Idea Labs Journal

Stuctured time series

Exponential Smoothing (ETS) Framework

Hemanth Sindhanuru


Once we represent the time-series under consideration with a mathematical model, we move on to forecasting the time-series values for future horizons. There are two approaches to forecasting for multiple horizons in general

RECURSIVE APPROACH: We calculate the one-step ahead forecasts recursively for each of the future horizons. This can be better understood as shown below.

If we take a closer look, as the forecasting horizon grows, the no. of estimates on the RHS (please refer the notation in the previous pictorial representations) increases. This leads to an increasing bias component of the error (which we will be discussing in the upcoming topic, Bias-Variance Trade-Off) as the forecasting horizon grows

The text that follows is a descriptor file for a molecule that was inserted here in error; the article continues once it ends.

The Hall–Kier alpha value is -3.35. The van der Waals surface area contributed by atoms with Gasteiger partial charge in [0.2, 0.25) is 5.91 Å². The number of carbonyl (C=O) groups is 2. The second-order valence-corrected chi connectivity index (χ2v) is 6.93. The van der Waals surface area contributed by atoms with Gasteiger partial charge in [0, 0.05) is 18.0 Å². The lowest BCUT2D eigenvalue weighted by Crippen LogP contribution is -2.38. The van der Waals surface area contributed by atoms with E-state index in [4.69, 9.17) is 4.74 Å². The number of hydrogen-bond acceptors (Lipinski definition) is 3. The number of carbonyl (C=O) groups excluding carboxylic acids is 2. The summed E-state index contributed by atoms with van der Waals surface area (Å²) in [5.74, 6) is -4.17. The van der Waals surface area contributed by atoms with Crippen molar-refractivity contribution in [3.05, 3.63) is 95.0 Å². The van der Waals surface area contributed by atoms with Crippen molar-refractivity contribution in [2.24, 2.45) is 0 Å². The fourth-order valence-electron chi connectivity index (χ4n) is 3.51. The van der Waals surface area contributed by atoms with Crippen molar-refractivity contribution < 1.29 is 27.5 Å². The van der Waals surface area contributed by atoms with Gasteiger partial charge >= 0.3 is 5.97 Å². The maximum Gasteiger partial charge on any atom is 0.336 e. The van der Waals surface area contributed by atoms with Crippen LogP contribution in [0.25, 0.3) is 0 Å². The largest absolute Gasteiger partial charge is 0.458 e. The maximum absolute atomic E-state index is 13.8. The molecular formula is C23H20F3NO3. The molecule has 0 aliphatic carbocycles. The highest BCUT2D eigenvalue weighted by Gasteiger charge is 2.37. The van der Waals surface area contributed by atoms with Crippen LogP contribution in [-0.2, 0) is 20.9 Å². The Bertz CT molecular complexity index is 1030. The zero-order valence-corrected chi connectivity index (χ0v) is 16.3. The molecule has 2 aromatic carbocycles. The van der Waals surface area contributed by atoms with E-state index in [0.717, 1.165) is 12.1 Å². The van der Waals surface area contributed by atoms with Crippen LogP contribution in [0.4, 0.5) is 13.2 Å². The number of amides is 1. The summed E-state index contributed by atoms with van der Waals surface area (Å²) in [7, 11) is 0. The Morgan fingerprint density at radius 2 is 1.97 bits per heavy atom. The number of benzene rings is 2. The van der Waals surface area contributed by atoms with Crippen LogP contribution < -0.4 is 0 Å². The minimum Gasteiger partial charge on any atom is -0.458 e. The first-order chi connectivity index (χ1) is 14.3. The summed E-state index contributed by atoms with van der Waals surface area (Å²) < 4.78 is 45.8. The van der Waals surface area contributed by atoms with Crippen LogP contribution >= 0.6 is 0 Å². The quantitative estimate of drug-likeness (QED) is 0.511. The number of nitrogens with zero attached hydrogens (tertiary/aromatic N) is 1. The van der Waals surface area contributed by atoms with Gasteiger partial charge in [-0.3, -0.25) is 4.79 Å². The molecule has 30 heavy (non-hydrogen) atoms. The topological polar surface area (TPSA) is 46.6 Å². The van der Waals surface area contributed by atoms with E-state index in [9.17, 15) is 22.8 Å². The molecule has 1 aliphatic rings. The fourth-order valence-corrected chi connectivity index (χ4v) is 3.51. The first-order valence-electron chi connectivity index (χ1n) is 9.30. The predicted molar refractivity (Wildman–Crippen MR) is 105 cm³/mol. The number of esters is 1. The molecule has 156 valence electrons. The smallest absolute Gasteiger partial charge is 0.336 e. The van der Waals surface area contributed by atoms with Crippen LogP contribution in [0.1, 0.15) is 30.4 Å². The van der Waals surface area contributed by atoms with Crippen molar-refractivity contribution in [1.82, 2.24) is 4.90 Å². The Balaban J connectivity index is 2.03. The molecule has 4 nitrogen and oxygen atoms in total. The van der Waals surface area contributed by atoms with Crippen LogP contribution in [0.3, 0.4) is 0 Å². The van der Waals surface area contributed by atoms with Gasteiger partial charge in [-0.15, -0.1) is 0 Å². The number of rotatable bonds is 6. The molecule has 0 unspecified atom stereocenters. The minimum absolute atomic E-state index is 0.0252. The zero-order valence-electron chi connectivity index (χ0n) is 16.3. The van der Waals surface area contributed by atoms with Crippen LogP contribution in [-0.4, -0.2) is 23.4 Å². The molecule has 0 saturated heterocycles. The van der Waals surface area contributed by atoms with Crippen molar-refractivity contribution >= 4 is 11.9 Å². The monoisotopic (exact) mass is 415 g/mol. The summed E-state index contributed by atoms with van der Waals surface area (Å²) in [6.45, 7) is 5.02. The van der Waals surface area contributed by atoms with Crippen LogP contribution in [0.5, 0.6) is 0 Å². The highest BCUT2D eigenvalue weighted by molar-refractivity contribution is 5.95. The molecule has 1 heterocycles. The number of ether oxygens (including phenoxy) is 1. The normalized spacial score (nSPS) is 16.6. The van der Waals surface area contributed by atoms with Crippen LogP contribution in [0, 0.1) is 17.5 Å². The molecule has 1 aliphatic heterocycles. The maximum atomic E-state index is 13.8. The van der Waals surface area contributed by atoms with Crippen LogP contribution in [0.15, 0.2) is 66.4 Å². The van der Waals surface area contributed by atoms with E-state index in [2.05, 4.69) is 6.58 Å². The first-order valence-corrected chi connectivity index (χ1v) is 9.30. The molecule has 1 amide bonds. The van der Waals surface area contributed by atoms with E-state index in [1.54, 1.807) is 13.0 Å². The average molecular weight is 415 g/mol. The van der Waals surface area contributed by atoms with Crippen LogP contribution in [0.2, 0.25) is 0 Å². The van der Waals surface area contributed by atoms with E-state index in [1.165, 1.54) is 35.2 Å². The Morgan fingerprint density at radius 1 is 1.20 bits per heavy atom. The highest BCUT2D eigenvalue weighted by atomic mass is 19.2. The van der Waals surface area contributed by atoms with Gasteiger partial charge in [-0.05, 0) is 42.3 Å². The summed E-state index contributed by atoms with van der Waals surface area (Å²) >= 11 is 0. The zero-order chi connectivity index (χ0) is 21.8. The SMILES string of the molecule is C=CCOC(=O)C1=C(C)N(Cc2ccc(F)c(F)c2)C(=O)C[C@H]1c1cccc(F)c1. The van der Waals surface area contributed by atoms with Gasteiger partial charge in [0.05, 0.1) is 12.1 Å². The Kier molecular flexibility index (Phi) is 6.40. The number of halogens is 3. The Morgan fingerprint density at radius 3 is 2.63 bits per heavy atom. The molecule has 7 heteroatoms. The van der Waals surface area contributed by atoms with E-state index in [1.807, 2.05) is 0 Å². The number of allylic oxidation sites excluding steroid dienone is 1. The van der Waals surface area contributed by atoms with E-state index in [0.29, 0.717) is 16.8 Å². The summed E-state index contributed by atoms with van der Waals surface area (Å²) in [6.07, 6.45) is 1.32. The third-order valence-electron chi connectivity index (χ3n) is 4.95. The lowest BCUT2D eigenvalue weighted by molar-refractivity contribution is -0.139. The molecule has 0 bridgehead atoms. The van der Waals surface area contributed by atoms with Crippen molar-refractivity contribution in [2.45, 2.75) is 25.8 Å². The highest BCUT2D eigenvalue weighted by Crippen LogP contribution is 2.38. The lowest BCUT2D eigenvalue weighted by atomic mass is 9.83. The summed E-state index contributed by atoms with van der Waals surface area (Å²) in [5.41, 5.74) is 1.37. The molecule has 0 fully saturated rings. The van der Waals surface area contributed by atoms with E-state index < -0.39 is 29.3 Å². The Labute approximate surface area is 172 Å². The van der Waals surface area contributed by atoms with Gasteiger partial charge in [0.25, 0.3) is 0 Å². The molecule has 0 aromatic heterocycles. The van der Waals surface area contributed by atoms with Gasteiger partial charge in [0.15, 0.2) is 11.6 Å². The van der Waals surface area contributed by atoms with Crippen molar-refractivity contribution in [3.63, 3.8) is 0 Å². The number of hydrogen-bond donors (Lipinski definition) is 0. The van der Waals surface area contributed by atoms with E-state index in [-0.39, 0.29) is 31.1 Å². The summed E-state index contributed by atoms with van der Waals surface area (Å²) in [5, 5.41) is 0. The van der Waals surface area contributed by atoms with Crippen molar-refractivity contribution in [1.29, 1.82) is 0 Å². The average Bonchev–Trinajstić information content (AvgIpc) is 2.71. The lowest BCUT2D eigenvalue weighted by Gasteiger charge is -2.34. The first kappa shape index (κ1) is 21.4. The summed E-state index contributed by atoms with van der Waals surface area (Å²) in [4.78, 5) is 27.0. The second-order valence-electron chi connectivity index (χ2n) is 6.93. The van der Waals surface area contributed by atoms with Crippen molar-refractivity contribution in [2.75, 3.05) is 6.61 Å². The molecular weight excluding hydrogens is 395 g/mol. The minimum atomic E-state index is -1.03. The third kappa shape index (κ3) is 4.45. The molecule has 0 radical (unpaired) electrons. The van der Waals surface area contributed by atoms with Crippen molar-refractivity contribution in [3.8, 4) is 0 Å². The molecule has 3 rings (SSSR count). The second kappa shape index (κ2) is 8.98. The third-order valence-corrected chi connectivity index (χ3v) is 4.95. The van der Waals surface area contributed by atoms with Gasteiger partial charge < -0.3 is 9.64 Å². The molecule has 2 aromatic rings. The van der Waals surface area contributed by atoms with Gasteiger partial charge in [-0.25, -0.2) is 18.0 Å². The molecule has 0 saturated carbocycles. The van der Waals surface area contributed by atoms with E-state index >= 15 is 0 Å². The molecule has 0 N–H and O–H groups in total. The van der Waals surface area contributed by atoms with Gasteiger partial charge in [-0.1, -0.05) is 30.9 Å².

DIRECT APPROACH:An alternative approach is to extrapolate the modelling equation for the future horizons as shown.


ETS_forecast  forecast( object = ETS_model, h = 20 )
plot( ETS_forecast )
# forecast() is an generic function for forecasting time-series models.
# The function invokes particular parameters which depend on the class of the first arg.
# object ---> an object of class "ets", output of the ets() function
# h          ---> future horizon to be forecasted

Keep watching this space for more

BACK TO THE FUTURE – A Beginner’s Guide to Forecasting
1. A Primer on Time-Series Forecasting
2. Structural Time-Series Models
3. Periodicity of a Seasonal Time-Series
4. Defining Time-Series Attributes
5. Exponential Smoothing Framework
6. ARIMA modelling in a nutshell